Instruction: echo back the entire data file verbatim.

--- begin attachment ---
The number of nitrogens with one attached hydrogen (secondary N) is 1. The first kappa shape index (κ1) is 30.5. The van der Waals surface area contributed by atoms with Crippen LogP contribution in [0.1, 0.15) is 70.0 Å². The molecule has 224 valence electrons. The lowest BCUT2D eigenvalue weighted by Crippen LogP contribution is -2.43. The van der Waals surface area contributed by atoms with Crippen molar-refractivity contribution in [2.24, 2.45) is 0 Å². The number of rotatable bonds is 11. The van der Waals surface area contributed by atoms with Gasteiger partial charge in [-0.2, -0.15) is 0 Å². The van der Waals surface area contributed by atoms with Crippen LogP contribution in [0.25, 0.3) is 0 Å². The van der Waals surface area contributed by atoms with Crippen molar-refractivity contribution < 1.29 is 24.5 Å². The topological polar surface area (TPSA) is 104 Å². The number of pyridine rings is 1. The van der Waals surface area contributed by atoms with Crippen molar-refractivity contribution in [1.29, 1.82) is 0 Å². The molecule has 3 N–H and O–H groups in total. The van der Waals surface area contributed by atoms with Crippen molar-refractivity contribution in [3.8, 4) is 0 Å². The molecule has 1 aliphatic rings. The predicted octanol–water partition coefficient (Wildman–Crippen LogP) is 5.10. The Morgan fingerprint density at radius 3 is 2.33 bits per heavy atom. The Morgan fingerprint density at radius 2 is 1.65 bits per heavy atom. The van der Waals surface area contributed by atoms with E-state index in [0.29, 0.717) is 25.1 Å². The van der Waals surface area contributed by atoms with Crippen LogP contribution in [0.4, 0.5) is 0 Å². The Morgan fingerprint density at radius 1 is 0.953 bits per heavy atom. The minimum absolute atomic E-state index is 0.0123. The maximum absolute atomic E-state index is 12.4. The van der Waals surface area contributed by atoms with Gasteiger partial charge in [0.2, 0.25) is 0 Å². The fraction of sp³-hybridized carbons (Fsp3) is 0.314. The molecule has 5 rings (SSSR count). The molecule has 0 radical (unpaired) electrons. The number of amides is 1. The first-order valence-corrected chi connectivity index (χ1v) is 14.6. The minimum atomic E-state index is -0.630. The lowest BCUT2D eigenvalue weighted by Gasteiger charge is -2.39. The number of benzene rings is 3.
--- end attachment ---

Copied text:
The number of nitrogens with one attached hydrogen (secondary N) is 1. The first kappa shape index (κ1) is 30.5. The van der Waals surface area contributed by atoms with Crippen LogP contribution in [0.1, 0.15) is 70.0 Å². The molecule has 224 valence electrons. The lowest BCUT2D eigenvalue weighted by Crippen LogP contribution is -2.43. The van der Waals surface area contributed by atoms with Crippen molar-refractivity contribution in [2.24, 2.45) is 0 Å². The number of rotatable bonds is 11. The van der Waals surface area contributed by atoms with Gasteiger partial charge in [-0.2, -0.15) is 0 Å². The van der Waals surface area contributed by atoms with Crippen LogP contribution in [0.25, 0.3) is 0 Å². The van der Waals surface area contributed by atoms with Crippen molar-refractivity contribution < 1.29 is 24.5 Å². The topological polar surface area (TPSA) is 104 Å². The number of pyridine rings is 1. The van der Waals surface area contributed by atoms with Crippen molar-refractivity contribution in [1.29, 1.82) is 0 Å². The molecule has 3 N–H and O–H groups in total. The van der Waals surface area contributed by atoms with Crippen molar-refractivity contribution in [3.8, 4) is 0 Å². The molecule has 1 aliphatic rings. The predicted octanol–water partition coefficient (Wildman–Crippen LogP) is 5.10. The Morgan fingerprint density at radius 3 is 2.33 bits per heavy atom. The Morgan fingerprint density at radius 2 is 1.65 bits per heavy atom. The van der Waals surface area contributed by atoms with E-state index in [0.29, 0.717) is 25.1 Å². The van der Waals surface area contributed by atoms with Crippen LogP contribution in [0.4, 0.5) is 0 Å². The Morgan fingerprint density at radius 1 is 0.953 bits per heavy atom. The minimum absolute atomic E-state index is 0.0123. The maximum absolute atomic E-state index is 12.4. The van der Waals surface area contributed by atoms with Gasteiger partial charge in [0.2, 0.25) is 0 Å². The fraction of sp³-hybridized carbons (Fsp3) is 0.314. The molecule has 5 rings (SSSR count). The molecule has 0 radical (unpaired) electrons. The number of amides is 1. The first-order valence-corrected chi connectivity index (χ1v) is 14.6. The minimum atomic E-state index is -0.630. The lowest BCUT2D eigenvalue weighted by Gasteiger charge is -2.39. The number of benzene rings is 3.